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Woodcock I, Dovey K, Wood S. Neighbourhood Nationalism: Our home is girt by sea. 2006.
Please use this identifier to cite or link to this item: http://e-publications.une.edu.au/1959.11/5353
Neighbourhood Nationalism: Our home is girt by sea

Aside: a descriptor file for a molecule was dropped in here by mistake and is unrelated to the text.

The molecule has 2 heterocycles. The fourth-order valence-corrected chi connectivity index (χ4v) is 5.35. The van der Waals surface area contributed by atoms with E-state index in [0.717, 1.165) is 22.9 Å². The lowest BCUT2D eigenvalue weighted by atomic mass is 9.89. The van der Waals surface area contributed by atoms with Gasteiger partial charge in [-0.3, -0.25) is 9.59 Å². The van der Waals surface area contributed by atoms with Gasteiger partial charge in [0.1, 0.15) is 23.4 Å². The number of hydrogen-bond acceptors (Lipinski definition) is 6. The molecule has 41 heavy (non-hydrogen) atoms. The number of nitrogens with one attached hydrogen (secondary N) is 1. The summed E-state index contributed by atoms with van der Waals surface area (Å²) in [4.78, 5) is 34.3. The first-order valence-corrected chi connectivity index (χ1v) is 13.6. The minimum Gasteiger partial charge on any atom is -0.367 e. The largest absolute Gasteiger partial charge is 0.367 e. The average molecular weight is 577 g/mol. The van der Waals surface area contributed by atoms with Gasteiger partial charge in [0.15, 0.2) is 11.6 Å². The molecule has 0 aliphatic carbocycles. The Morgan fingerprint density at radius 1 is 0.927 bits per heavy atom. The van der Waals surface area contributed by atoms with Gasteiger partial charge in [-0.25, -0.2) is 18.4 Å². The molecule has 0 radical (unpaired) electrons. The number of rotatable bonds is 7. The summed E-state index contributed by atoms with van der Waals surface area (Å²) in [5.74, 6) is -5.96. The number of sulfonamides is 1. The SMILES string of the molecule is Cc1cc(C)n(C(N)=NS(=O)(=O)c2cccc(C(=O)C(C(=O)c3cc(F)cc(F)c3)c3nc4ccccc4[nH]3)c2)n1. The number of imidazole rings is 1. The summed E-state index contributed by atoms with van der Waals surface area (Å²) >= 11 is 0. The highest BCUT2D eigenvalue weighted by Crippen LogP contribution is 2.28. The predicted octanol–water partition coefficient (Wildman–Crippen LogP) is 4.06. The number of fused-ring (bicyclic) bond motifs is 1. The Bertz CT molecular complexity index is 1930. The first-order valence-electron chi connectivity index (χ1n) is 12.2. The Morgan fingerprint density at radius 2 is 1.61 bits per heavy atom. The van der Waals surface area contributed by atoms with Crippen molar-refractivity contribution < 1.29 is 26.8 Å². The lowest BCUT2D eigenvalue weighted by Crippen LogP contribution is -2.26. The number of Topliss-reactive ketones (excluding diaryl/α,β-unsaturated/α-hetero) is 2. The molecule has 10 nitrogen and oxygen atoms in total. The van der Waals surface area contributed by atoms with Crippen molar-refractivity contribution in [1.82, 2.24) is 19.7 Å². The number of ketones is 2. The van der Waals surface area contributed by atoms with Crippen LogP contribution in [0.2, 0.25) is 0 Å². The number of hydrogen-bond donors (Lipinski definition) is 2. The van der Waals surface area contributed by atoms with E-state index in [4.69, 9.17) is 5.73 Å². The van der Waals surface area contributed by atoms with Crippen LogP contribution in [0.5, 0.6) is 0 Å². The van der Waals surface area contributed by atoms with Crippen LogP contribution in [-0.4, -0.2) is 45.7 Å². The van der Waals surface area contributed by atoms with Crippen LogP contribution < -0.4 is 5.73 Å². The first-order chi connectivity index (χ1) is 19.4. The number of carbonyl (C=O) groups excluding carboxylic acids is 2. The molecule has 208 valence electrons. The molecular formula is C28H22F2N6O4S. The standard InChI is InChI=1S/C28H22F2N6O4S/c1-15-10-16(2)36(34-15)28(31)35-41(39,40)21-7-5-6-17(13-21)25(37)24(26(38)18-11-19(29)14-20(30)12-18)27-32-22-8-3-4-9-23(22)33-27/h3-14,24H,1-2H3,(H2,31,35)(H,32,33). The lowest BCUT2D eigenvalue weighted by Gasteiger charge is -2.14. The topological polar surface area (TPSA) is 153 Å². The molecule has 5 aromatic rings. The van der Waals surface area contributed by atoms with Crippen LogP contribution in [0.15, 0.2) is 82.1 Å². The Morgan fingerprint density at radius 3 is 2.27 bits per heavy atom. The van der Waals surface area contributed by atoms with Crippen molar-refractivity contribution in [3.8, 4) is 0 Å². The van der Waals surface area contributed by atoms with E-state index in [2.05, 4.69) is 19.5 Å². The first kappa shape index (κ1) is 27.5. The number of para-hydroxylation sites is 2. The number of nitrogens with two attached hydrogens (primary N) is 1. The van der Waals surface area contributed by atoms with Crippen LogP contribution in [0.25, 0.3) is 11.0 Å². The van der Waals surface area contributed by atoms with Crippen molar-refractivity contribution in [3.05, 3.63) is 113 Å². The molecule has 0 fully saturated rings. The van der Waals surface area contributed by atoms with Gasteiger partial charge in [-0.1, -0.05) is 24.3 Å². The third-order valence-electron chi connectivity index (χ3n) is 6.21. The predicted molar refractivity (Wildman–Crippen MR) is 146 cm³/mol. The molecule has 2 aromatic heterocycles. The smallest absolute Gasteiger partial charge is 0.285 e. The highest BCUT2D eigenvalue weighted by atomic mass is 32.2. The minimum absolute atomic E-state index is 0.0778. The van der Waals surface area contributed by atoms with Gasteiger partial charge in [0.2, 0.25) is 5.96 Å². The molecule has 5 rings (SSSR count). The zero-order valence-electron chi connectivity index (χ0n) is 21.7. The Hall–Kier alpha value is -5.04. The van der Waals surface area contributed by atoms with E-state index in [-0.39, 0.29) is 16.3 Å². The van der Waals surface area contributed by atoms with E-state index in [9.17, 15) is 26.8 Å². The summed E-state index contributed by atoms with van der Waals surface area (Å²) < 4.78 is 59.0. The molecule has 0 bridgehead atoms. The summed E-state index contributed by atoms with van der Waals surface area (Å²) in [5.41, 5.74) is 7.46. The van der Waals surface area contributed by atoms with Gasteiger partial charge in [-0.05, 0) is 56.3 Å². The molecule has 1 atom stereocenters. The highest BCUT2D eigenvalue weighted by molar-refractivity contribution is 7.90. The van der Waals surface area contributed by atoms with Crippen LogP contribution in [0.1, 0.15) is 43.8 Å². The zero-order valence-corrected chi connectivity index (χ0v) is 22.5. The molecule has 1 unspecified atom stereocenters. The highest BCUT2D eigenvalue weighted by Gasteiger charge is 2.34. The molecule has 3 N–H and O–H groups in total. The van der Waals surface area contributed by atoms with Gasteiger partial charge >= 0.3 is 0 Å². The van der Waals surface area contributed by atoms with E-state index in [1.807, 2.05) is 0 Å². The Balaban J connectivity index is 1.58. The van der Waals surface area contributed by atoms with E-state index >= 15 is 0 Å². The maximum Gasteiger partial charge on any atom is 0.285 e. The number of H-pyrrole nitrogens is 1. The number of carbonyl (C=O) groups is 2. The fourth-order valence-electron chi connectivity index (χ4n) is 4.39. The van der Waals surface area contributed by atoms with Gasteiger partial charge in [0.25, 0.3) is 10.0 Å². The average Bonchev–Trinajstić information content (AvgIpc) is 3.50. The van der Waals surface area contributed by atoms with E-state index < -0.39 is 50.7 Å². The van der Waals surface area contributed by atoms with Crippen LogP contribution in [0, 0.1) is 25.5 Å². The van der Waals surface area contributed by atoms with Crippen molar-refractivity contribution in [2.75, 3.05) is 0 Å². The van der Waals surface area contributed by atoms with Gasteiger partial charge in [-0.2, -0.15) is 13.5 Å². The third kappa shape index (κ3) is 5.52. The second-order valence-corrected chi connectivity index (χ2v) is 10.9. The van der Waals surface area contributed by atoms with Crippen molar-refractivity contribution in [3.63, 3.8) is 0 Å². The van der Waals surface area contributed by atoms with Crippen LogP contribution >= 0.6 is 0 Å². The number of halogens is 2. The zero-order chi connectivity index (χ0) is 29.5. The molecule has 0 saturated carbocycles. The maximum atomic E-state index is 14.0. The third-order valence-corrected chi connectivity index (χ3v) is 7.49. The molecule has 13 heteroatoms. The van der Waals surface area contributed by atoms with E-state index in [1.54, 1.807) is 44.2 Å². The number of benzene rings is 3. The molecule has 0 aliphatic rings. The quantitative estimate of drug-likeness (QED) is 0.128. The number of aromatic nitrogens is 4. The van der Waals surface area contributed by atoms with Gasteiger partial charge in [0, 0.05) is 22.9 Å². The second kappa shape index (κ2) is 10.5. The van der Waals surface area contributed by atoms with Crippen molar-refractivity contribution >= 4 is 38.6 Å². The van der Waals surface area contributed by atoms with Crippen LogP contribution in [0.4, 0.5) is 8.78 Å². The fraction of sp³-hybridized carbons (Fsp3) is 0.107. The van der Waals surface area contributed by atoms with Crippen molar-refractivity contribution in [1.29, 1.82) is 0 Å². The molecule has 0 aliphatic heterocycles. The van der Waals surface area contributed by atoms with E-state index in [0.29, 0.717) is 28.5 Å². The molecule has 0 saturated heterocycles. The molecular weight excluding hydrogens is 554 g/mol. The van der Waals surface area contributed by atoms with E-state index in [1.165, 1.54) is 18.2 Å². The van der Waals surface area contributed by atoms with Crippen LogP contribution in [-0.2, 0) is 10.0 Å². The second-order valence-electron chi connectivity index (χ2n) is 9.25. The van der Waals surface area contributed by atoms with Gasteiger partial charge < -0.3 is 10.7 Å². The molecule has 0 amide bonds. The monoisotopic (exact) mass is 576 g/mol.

Based on an investigation of suburban Melbourne, this paper is an exploration of some ways in which the idea of neighbourhood 'character' resonates with Australian nationalism. The Australian national anthem begins: "Australians all let us rejoice for we are young and free; we've golden soil and wealth for toil, our home is girt by sea..." The quality of the poetry should not blind us to the keywords and images that frame the national imagination here: the 'home' is enclosed and secured as an island of 'freedom'; this stabilized ground of 'soil and wealth' is currently reinforced by the vote-winning slogan of 'border protection' and its accompanying imagery of refugees and rootless 'boat people' on the smooth space of the sea. While Melbourne's suburban neighbourhoods may not be literally 'girt by sea' they are being defended and created as imagined communities resonant with ideas about the nation. Neighbourhood 'character' has elevated to a key role in planning discourse and legislation where developers and architects are called on to protect, respect and enhance it in future additions to the city. New resedential developments are engaged in the creation of character (often an imaginary history) part of whose appeal is its perpetual protection by covenants. The prominence of the concept of 'character in the regulation of urban form is related to its fluid definition within a planning system focussed on the contestability of such key terms. This fluidity allows the conflation of social and physical aspects of the neighbourhood concept making it a particularly contentious planning issue. Attempts to define 'character' in terms of uniformity and closure often show it, like the national character, to be open to contestation and riddled with contradiction. The paper draws on interview material from case studies focusing on the meaning of neighbourhood character. While the concerns of residents may seem far removed from issues of nationalism, what is at stake for many is an image of the neighbourhood as a microcosm of an imagined nation and their place in its construction and management. These cases exemplify the roles that place-identity chan play as a code for the different subjectives and social identities of an increasingly diverse and multicultural nation. The case studies cover a trajectory from a fairly straightforward desire for a purified white heritage to the complexities of managing the co-existence of differences in shared space. The condition of the multicultural nation becomes manifest as discourse about its built form reveals different imaginations of it and the distinctions between different places within it.